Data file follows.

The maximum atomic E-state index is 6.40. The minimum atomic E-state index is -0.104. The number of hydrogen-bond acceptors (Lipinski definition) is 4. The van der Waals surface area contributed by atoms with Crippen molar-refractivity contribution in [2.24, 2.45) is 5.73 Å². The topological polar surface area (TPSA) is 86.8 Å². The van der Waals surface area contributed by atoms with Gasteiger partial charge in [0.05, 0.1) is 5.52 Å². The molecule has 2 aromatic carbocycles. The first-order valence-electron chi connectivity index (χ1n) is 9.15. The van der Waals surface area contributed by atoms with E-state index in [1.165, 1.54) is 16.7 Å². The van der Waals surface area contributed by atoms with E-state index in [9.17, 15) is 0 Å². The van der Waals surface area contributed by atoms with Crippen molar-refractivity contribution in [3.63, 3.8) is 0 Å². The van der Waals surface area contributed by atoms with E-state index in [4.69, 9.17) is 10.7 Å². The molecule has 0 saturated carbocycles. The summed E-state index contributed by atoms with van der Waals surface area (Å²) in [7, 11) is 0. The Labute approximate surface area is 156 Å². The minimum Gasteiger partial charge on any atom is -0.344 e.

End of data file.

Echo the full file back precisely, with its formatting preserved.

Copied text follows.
The maximum atomic E-state index is 6.40. The minimum atomic E-state index is -0.104. The number of hydrogen-bond acceptors (Lipinski definition) is 4. The van der Waals surface area contributed by atoms with Crippen molar-refractivity contribution in [2.24, 2.45) is 5.73 Å². The topological polar surface area (TPSA) is 86.8 Å². The van der Waals surface area contributed by atoms with Gasteiger partial charge in [0.05, 0.1) is 5.52 Å². The molecule has 2 aromatic carbocycles. The first-order valence-electron chi connectivity index (χ1n) is 9.15. The van der Waals surface area contributed by atoms with E-state index in [1.165, 1.54) is 16.7 Å². The van der Waals surface area contributed by atoms with E-state index in [9.17, 15) is 0 Å². The van der Waals surface area contributed by atoms with Crippen molar-refractivity contribution in [3.63, 3.8) is 0 Å². The van der Waals surface area contributed by atoms with E-state index in [4.69, 9.17) is 10.7 Å². The molecule has 0 saturated carbocycles. The summed E-state index contributed by atoms with van der Waals surface area (Å²) in [7, 11) is 0. The Labute approximate surface area is 156 Å². The minimum Gasteiger partial charge on any atom is -0.344 e.